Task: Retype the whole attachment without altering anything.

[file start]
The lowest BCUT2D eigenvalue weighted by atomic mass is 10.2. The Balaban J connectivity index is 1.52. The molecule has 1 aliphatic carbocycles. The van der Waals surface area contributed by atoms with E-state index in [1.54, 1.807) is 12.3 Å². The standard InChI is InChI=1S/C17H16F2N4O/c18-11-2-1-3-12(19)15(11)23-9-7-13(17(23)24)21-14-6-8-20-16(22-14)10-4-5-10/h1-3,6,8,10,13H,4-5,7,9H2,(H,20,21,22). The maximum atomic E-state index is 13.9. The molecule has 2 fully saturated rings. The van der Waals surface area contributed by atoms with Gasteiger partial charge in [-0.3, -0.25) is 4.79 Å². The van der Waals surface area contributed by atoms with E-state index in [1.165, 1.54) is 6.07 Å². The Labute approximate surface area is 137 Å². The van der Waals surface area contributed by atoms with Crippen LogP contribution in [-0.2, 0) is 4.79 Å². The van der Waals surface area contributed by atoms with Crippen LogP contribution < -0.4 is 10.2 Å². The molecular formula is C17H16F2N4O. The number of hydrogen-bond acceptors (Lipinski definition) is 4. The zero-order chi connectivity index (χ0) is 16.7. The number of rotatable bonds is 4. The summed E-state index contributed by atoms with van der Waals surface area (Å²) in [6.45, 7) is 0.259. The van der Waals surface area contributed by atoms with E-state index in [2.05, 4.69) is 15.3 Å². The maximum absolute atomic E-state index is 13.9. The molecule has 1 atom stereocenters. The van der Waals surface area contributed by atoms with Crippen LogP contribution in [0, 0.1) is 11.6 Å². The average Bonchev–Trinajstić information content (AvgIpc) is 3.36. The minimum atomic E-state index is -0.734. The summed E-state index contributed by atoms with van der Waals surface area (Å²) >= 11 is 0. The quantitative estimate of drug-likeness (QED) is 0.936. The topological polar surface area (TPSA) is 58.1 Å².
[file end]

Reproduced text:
The lowest BCUT2D eigenvalue weighted by atomic mass is 10.2. The Balaban J connectivity index is 1.52. The molecule has 1 aliphatic carbocycles. The van der Waals surface area contributed by atoms with E-state index in [1.54, 1.807) is 12.3 Å². The standard InChI is InChI=1S/C17H16F2N4O/c18-11-2-1-3-12(19)15(11)23-9-7-13(17(23)24)21-14-6-8-20-16(22-14)10-4-5-10/h1-3,6,8,10,13H,4-5,7,9H2,(H,20,21,22). The maximum atomic E-state index is 13.9. The molecule has 2 fully saturated rings. The van der Waals surface area contributed by atoms with Gasteiger partial charge in [-0.3, -0.25) is 4.79 Å². The van der Waals surface area contributed by atoms with E-state index in [1.165, 1.54) is 6.07 Å². The Labute approximate surface area is 137 Å². The van der Waals surface area contributed by atoms with Crippen LogP contribution in [-0.2, 0) is 4.79 Å². The van der Waals surface area contributed by atoms with Crippen LogP contribution < -0.4 is 10.2 Å². The molecular formula is C17H16F2N4O. The number of hydrogen-bond acceptors (Lipinski definition) is 4. The zero-order chi connectivity index (χ0) is 16.7. The number of rotatable bonds is 4. The summed E-state index contributed by atoms with van der Waals surface area (Å²) in [6.45, 7) is 0.259. The van der Waals surface area contributed by atoms with E-state index in [2.05, 4.69) is 15.3 Å². The maximum absolute atomic E-state index is 13.9. The molecule has 1 atom stereocenters. The van der Waals surface area contributed by atoms with Crippen LogP contribution in [0, 0.1) is 11.6 Å². The average Bonchev–Trinajstić information content (AvgIpc) is 3.36. The minimum atomic E-state index is -0.734. The summed E-state index contributed by atoms with van der Waals surface area (Å²) >= 11 is 0. The quantitative estimate of drug-likeness (QED) is 0.936. The topological polar surface area (TPSA) is 58.1 Å².